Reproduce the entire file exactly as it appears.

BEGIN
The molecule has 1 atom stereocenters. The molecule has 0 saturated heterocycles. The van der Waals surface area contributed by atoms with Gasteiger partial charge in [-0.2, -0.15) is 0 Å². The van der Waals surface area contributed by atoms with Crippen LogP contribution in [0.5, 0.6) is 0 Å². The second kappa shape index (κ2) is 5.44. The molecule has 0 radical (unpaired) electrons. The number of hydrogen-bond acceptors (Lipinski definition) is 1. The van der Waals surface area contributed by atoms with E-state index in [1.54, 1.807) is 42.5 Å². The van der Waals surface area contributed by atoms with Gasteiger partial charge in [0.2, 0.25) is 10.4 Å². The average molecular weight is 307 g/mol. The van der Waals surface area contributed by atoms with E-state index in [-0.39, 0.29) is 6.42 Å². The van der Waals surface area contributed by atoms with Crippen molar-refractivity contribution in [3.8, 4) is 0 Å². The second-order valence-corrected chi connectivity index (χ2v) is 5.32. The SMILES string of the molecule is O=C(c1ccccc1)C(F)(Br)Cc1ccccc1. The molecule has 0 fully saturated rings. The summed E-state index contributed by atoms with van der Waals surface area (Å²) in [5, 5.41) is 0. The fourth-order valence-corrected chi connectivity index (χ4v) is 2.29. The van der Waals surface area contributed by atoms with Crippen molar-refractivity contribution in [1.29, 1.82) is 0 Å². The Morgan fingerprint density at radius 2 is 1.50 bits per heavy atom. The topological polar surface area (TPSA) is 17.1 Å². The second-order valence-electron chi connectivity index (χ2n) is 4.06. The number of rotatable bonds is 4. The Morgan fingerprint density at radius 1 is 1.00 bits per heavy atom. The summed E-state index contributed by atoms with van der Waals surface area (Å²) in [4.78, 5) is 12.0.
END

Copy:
The molecule has 1 atom stereocenters. The molecule has 0 saturated heterocycles. The van der Waals surface area contributed by atoms with Gasteiger partial charge in [-0.2, -0.15) is 0 Å². The van der Waals surface area contributed by atoms with Crippen LogP contribution in [0.5, 0.6) is 0 Å². The second kappa shape index (κ2) is 5.44. The molecule has 0 radical (unpaired) electrons. The number of hydrogen-bond acceptors (Lipinski definition) is 1. The van der Waals surface area contributed by atoms with E-state index in [1.54, 1.807) is 42.5 Å². The van der Waals surface area contributed by atoms with Gasteiger partial charge in [0.2, 0.25) is 10.4 Å². The average molecular weight is 307 g/mol. The van der Waals surface area contributed by atoms with E-state index in [-0.39, 0.29) is 6.42 Å². The van der Waals surface area contributed by atoms with Crippen molar-refractivity contribution in [3.8, 4) is 0 Å². The second-order valence-corrected chi connectivity index (χ2v) is 5.32. The SMILES string of the molecule is O=C(c1ccccc1)C(F)(Br)Cc1ccccc1. The molecule has 0 fully saturated rings. The summed E-state index contributed by atoms with van der Waals surface area (Å²) in [5, 5.41) is 0. The fourth-order valence-corrected chi connectivity index (χ4v) is 2.29. The van der Waals surface area contributed by atoms with Crippen molar-refractivity contribution in [1.29, 1.82) is 0 Å². The Morgan fingerprint density at radius 2 is 1.50 bits per heavy atom. The topological polar surface area (TPSA) is 17.1 Å². The second-order valence-electron chi connectivity index (χ2n) is 4.06. The number of rotatable bonds is 4. The Morgan fingerprint density at radius 1 is 1.00 bits per heavy atom. The summed E-state index contributed by atoms with van der Waals surface area (Å²) in [4.78, 5) is 12.0.